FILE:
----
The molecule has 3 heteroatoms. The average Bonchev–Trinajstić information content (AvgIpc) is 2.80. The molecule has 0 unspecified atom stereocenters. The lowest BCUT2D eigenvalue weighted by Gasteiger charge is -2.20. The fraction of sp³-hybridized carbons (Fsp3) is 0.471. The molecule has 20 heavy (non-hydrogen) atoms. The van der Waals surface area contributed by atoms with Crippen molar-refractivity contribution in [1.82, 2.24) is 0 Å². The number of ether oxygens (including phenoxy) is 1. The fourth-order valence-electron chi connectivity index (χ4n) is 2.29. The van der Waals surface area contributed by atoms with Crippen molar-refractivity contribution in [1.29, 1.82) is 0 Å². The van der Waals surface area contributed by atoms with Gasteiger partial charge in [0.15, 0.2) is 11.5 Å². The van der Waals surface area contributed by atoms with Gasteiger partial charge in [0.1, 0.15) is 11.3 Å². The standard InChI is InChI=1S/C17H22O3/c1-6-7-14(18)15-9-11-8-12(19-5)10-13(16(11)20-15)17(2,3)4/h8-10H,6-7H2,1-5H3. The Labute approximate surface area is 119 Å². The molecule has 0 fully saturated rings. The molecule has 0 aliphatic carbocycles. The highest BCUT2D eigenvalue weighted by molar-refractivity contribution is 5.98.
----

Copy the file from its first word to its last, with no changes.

The molecule has 3 heteroatoms. The average Bonchev–Trinajstić information content (AvgIpc) is 2.80. The molecule has 0 unspecified atom stereocenters. The lowest BCUT2D eigenvalue weighted by Gasteiger charge is -2.20. The fraction of sp³-hybridized carbons (Fsp3) is 0.471. The molecule has 20 heavy (non-hydrogen) atoms. The van der Waals surface area contributed by atoms with Crippen molar-refractivity contribution in [1.82, 2.24) is 0 Å². The number of ether oxygens (including phenoxy) is 1. The fourth-order valence-electron chi connectivity index (χ4n) is 2.29. The van der Waals surface area contributed by atoms with Crippen molar-refractivity contribution in [1.29, 1.82) is 0 Å². The van der Waals surface area contributed by atoms with Gasteiger partial charge in [0.15, 0.2) is 11.5 Å². The van der Waals surface area contributed by atoms with Gasteiger partial charge in [0.1, 0.15) is 11.3 Å². The standard InChI is InChI=1S/C17H22O3/c1-6-7-14(18)15-9-11-8-12(19-5)10-13(16(11)20-15)17(2,3)4/h8-10H,6-7H2,1-5H3. The Labute approximate surface area is 119 Å². The molecule has 0 fully saturated rings. The molecule has 0 aliphatic carbocycles. The highest BCUT2D eigenvalue weighted by molar-refractivity contribution is 5.98.